For five seasons, Atlanta Falcons quarterback Matt Ryan had arguably the greatest tight end to ever step on the field at his disposal. Ryan entered the league in 2008, and Tony Gonzalez was traded to Atlanta by the Kansas City Chiefs the following year for a second-round pick.
What Tony Gonzalez meant to the early stages of Matt Ryan’s career cannot go unnoticed. He was a valuable asset not only on the field, but off of it for a young Matt Ryan.
On the second day of training camp, Matt Ryan told reporters what Tony Gonzalez meant to his career.
“He was automatic. One of my best friends that I’ve ever played with, and meant so much to me as a person, and as a friend,” Ryan said, via The Falcoholic’s Jeanna Thomas. “He taught me so much about what it is to be a professional, but as far as playing with him, I mean, he was just incredibly violent. If it was third-and-10 or less, we were going in his direction and he was making plays. They knew we were going in his direction and he was still making plays.”
Gonzalez wasn’t just a reliable target for Ryan in those third-down situations.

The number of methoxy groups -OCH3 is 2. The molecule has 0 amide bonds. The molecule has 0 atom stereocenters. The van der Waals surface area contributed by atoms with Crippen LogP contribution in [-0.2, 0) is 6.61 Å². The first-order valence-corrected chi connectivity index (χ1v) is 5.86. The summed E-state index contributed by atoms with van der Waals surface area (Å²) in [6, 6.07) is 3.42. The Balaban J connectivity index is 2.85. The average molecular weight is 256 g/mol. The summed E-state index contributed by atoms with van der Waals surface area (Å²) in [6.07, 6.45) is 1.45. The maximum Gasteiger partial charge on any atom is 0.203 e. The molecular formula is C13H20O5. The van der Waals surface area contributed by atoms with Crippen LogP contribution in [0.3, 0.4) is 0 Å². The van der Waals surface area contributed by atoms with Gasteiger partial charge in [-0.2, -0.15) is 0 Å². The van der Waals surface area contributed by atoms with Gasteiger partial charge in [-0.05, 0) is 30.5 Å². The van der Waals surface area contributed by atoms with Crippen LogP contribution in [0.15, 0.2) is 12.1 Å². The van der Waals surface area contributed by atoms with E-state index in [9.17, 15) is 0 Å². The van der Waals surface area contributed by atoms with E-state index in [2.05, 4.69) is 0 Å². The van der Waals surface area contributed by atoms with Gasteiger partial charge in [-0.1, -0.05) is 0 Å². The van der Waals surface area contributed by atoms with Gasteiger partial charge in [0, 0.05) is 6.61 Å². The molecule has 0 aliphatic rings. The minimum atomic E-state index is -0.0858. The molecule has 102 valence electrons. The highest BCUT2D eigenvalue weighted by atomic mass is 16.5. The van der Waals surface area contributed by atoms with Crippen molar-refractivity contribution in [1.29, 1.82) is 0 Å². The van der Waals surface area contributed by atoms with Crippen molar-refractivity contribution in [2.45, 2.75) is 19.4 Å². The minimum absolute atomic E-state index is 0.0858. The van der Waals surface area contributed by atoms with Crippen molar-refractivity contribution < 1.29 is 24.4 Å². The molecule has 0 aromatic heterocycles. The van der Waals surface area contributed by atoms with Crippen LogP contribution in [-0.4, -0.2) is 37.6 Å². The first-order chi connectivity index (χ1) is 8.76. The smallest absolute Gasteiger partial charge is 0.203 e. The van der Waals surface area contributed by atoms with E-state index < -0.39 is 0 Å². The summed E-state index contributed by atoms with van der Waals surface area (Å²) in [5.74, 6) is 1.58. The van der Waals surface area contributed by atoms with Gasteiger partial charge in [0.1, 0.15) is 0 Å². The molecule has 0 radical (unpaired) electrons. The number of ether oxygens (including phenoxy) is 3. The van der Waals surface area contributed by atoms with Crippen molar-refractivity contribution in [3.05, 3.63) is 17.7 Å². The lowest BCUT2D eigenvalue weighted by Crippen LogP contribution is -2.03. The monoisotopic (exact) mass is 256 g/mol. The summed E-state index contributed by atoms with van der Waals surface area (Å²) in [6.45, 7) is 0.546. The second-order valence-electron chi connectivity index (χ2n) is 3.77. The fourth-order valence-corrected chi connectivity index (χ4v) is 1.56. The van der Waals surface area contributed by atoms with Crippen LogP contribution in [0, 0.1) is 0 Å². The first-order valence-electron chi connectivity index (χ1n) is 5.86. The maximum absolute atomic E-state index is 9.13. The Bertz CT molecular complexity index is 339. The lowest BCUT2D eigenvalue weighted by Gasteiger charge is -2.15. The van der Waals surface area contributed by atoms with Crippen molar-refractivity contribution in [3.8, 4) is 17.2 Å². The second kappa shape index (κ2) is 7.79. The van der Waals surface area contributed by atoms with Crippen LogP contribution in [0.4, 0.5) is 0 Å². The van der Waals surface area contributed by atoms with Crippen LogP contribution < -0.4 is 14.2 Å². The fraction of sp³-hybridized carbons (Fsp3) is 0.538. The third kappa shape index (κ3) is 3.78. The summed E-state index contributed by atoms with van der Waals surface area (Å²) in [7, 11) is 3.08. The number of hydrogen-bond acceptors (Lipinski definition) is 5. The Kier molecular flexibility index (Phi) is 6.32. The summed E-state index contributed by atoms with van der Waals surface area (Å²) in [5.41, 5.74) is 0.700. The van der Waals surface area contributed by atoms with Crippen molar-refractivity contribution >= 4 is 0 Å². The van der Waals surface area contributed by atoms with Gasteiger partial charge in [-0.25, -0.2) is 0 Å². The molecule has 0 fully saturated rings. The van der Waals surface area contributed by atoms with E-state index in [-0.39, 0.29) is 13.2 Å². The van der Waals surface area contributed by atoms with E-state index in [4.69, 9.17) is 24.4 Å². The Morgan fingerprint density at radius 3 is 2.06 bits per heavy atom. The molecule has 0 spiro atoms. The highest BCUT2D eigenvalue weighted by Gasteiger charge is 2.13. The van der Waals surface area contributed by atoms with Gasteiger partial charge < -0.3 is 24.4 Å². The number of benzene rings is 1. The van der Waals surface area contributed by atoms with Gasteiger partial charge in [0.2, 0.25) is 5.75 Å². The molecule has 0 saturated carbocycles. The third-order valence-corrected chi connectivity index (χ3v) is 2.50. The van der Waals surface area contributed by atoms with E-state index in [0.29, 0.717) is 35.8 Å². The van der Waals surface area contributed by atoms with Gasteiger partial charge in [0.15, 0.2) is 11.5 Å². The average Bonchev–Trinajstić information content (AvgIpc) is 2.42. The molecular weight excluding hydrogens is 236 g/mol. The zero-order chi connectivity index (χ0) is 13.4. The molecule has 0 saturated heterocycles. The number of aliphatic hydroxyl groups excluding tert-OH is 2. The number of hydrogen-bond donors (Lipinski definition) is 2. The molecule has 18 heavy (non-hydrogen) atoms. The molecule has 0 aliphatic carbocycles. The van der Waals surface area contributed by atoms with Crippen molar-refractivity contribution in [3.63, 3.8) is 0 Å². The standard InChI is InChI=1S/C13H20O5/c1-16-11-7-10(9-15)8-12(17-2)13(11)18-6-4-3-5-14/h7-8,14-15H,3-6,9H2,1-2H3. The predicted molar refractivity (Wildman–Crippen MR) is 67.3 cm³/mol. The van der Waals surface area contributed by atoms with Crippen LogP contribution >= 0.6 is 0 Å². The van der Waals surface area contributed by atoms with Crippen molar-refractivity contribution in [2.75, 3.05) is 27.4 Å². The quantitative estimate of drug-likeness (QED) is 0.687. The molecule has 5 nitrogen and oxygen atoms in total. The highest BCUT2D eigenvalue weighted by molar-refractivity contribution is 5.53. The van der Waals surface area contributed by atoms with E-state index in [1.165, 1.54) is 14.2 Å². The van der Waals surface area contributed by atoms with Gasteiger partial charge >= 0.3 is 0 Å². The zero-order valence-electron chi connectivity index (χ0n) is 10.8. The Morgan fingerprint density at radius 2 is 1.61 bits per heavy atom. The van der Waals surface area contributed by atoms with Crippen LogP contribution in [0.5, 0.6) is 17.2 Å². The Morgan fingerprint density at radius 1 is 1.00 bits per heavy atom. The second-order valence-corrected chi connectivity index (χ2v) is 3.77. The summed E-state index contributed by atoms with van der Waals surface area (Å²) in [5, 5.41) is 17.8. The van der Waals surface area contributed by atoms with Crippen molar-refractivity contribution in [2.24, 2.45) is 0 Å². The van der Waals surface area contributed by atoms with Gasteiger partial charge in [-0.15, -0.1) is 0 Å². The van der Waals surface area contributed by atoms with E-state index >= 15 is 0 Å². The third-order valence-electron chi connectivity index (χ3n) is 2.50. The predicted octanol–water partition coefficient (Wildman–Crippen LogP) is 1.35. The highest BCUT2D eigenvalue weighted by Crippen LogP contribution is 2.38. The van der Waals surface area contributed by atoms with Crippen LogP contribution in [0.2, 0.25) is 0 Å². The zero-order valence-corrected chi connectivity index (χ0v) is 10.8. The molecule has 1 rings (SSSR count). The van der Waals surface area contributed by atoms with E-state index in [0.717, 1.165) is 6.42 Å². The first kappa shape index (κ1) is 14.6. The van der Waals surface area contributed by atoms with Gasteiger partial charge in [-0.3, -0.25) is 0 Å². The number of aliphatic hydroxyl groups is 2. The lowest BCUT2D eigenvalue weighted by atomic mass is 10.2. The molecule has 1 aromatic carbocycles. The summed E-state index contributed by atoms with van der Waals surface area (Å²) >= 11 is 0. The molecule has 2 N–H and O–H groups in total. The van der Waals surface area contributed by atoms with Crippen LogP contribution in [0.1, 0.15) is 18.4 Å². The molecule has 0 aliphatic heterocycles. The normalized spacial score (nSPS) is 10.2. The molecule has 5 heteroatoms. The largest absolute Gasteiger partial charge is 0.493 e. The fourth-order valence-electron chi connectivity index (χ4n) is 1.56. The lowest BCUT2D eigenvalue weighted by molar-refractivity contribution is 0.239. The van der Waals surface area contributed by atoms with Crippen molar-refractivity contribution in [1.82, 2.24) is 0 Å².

“Same thing in the red area, he had so many touchdowns for us that were either double-teamed, sometimes triple-teamed where he had the ability to track the ball, catch the ball with strong hands, be able to come down through contact and maintain possession better than probably anybody that’s ever been able to do it,” Ryan said. “So, it was a blast playing with him for the amount of years that I did, and I’m thankful that I had that opportunity. I’m just so happy for Tony, that he’s recognized as a first-ballot Hall of Famer, as he should be.”
Ryan was asked for his thoughts on facing those same situations after Tony Gonzalez retired.
“I love our other guys, but Tony was different,” Ryan said. “That’s not a slight on anybody. This is a first-ballot Hall of Famer that, from my first year of playing with him, he would always tell me that he’s open. And I would go back and watch the film, and he was completely covered and I was like ‘What are you talking about, man?’ and he was like, ‘No, if you just put it in this one spot, it would be perfect.’
“And it took me a while to develop that trust to let it rip and just throw in that spot, but he was right, he was open. If you could deliver the ball to the spot that he could make a play, he didn’t let you down.”
The 2019 Pro Football Hall of Fame Enshrinement Ceremony takes place on Aug. 3, 2019 at 7 p.m. You can watch it on ESPN or NFL Network.